Estate Planning

Powers of attorney

Types of powers of attorney

There are three main types of powers of attorney:

  1. General power of attorney. This attorney gives authority for someone to act on your behalf on financial matters, either broad or more specific. It’s important to note that this type of authority remains valid until one of the following occurs: it reaches its expiration date, it’s revoked by you, it’s cancelled or suspended by a relevant court or tribunal, you pass away or you lose your decision-making capacity.

  2. Enduring power of attorney. This attorney is similar to a general power of attorney, however, this type of authority continues even if you lose your decision-making capacity. With this in mind, this type of authority may be of great assistance, should you lose the capacity to manage your affairs through illness, accident or advancing age.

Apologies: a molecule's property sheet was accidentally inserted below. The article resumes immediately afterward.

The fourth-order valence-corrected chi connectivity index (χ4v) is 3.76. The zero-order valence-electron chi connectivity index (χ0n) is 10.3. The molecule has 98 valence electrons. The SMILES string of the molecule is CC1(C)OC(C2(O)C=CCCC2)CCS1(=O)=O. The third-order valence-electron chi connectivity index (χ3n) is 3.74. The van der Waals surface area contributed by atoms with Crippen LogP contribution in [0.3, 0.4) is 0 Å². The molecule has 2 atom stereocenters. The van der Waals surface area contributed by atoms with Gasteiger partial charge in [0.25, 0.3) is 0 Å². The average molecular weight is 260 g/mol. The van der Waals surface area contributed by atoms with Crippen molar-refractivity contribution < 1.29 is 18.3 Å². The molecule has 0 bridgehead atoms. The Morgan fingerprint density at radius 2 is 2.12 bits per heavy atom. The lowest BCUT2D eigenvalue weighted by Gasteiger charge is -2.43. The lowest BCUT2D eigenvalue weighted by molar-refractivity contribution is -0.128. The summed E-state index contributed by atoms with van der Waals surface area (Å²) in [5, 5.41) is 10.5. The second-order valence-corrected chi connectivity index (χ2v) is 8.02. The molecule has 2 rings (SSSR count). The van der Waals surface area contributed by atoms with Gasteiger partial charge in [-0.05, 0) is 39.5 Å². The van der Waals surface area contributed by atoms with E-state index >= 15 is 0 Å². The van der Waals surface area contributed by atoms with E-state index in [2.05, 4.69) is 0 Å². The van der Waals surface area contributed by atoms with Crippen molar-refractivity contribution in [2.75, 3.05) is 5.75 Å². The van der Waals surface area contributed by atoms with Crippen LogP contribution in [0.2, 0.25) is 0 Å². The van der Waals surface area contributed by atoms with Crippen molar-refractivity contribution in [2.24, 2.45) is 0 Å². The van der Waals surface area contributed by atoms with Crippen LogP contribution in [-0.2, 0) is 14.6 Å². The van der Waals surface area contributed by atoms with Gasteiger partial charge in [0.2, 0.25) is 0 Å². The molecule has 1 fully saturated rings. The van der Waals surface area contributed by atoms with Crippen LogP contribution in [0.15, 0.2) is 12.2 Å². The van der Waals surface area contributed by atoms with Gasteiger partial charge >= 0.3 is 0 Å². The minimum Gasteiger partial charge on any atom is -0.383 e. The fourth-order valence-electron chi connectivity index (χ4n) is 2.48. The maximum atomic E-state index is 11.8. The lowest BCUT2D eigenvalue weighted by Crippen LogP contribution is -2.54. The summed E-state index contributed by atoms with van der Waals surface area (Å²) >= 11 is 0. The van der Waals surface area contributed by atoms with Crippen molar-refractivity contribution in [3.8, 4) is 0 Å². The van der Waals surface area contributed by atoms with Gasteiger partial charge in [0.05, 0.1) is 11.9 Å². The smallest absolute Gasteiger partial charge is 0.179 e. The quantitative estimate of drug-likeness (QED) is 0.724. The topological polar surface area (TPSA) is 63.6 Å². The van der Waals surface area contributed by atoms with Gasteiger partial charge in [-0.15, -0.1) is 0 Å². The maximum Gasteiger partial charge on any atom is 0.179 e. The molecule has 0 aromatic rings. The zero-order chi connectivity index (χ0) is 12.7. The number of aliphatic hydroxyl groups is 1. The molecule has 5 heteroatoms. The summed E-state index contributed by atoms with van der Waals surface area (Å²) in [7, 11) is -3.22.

3. Medical enduring power of attorney. This attorney allows the donor to appoint someone to make medical treatment decisions on their behalf when they are no longer able to make decisions.

Please note: Some states no longer use the term medical enduring power of attorney. For example, in Victoria the role of the medical enduring power of attorney is now fulfilled by the Medical Decision Treatment Maker and Advanced Care Directive.